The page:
A Massachusetts judge gave state securities regulators a green light to proceed with their case against Robinhood Financial, ruling that it wouldn’t be in the public interest to block an administrative hearing on allegations that the online brokerage doesn’t protect inexperienced investors.
Robinhood, the zero-commission trading platform that has exploded in popularity this year, asked a court last month to issue a preliminary injunction to prevent an administrative complaint brought by the Massachusetts Securities Division from proceeding. In its request, Robinhood argued that the state’s new fiduciary rule — which state regulators have accused Robinhood of violating — should be invalidated.
In his 27 May ruling, Suffolk County Superior Court Judge Kenneth W. Salinger didn’t rule on the validity of the state’s fiduciary rule, which requires brokers to act in their clients’ best interest. Instead, he indicated Robinhood could continue to challenge the rule in court.
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Robinhood has argued that the fiduciary rule doesn’t apply to the company, in part, because it is a self-directed brokerage that doesn’t make investment recommendations or provide advice. The brokerage has also argued that the rule is in conflict with other regulations and determinations and that the state’s top securities regulator, Secretary of the Commonwealth William Galvin, is unable to “redefine the common law of broker-dealers.” The fiduciary rule was supported by Galvin and took effect last year.
In the decision, Judge Salinger requested further information from both parties about whether Robinhood’s challenge to the fiduciary rule should move forward, or whether it should be paused pending the outcome of state regulators’ administrative complaint.
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Galvin’s office in December filed a complaint against Robinhood, alleging the company aggressively marketed to inexperienced investors and failed to implement controls to protect them. His office in April also asked that the company’s registration as a broker-dealer in the state be revoked to prevent Robinhood from doing business there. Galvin’s allegations were filed as an administrative complaint instead of in court, meaning that the case will be handled by a hearing officer.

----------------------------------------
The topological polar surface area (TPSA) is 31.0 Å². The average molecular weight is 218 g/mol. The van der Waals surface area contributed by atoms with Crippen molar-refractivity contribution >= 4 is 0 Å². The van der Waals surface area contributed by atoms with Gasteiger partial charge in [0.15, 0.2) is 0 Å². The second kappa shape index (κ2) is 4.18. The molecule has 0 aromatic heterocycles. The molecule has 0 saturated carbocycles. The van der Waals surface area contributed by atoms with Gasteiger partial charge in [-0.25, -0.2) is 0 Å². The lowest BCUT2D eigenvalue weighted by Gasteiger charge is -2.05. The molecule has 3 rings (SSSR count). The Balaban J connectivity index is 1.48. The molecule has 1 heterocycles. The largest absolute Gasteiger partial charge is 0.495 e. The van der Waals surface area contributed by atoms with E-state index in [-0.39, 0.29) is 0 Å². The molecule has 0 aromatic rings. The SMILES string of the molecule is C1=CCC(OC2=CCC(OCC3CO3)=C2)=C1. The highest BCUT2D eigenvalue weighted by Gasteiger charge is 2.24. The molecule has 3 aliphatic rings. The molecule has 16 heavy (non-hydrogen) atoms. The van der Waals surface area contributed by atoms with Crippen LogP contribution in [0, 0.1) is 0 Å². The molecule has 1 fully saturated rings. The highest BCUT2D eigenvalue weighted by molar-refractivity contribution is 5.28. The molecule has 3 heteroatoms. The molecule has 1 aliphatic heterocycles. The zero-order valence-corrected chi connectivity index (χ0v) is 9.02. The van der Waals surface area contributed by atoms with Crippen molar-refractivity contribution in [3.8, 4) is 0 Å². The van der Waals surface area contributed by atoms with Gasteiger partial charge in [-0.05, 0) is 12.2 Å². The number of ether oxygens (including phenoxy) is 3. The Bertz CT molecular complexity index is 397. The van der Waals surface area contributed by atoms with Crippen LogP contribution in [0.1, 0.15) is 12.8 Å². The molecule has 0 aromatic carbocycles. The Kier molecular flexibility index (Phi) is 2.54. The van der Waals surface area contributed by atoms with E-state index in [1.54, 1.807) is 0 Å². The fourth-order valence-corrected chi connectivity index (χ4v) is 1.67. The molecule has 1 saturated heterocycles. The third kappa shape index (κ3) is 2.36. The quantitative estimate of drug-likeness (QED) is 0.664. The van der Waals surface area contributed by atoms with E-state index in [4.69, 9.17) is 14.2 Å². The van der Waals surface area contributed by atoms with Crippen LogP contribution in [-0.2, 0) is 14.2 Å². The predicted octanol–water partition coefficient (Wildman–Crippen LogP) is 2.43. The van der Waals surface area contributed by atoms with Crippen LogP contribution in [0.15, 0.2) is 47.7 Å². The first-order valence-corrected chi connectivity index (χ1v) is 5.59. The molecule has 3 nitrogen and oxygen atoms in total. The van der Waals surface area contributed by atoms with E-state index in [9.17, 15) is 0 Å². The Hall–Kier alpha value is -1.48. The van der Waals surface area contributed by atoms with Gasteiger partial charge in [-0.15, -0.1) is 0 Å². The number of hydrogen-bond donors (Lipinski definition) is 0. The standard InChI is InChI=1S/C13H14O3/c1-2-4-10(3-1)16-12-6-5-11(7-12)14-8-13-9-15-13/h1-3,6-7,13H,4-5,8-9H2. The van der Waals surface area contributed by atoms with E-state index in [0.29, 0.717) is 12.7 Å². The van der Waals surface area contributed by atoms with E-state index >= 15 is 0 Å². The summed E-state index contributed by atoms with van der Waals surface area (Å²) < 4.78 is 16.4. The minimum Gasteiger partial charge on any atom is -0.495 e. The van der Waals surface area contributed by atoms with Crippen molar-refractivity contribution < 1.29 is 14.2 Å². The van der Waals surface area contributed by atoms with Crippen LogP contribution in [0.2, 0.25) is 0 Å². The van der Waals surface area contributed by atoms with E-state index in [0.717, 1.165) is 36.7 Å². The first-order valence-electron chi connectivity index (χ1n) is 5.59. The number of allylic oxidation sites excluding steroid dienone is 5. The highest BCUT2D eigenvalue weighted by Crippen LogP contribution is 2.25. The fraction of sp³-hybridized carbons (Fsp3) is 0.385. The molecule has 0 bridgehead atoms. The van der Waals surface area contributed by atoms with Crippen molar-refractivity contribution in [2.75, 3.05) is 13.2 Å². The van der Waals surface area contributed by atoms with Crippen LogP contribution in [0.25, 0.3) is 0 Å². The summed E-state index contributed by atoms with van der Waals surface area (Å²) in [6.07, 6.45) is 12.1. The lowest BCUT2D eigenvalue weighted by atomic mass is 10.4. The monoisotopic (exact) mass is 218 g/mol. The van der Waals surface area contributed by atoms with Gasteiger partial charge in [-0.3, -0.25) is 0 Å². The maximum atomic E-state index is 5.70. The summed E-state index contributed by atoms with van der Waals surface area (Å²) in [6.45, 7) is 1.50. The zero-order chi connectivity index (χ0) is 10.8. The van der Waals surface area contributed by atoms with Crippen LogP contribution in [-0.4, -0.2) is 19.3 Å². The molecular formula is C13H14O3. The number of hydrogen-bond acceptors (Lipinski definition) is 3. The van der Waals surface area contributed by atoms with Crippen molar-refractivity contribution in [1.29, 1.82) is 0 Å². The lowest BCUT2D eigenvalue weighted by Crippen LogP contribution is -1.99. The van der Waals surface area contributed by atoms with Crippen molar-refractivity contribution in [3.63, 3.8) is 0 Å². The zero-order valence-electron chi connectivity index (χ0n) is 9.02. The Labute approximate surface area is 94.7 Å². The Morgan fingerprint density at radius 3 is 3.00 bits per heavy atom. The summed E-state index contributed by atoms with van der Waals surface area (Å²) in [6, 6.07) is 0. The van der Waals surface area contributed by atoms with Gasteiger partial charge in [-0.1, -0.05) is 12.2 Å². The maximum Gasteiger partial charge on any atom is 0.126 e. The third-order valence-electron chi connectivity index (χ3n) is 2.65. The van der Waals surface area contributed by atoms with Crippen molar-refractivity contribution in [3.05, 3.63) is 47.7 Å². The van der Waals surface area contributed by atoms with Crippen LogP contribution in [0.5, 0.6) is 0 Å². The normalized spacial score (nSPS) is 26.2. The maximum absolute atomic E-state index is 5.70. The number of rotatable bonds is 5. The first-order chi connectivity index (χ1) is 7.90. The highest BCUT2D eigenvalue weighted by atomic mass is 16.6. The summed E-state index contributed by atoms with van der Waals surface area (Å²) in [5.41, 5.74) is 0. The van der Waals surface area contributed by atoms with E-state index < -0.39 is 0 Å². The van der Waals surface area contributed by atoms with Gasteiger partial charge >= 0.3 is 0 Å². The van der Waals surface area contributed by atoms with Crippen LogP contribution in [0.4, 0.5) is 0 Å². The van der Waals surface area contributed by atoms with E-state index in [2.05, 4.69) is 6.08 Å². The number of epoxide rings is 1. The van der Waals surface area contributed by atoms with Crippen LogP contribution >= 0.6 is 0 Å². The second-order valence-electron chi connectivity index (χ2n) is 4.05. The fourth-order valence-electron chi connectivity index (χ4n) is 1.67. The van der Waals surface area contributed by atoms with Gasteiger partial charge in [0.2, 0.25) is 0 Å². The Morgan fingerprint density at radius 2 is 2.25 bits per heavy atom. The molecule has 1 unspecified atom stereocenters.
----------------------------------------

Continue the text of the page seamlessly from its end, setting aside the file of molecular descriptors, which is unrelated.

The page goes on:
In allowing securities regulators’ administrative complaint to go forward, Judge Salinger noted that state securities regulators’ complaint against Robinhood included allegations of violations outside the fiduciary rule and that it would “not be in the public interest” to enjoin prosecution of the other claims.
Debra O’Malley, a spokeswoman for Galvin, said in an email he was “pleased with this victory.”
Robinhood spokeswoman Jacqueline Ortiz Ramsay said in a statement that the company was “pleased that the court will address” the state’s fiduciary rule.
“We stand behind our customers, and we look forward to continuing to democratise finance for all in Massachusetts and across the country,” she said.
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The online brokerage has previously disputed state regulators’ allegations, countering that it has opened the door to investing to millions of people. Robinhood had about 20 million users at the end of 2020, the Journal previously reported.
A decision regarding Massachusetts’ fiduciary rule could have broad implications for the brokerage industry. In an amicus brief filed this month, the Securities Industry and Financial Markets Association, a trade association, argued that allowing it to stand could reduce the ability for broker-dealers to “predictably operate” in the state, adding that companies will likely provide less information to investors on their platforms, fearing that “providing such information will subject them” to the fiduciary rule.
Write to Caitlin McCabe at firstname.lastname@example.org
This article was published by Dow Jones Newswires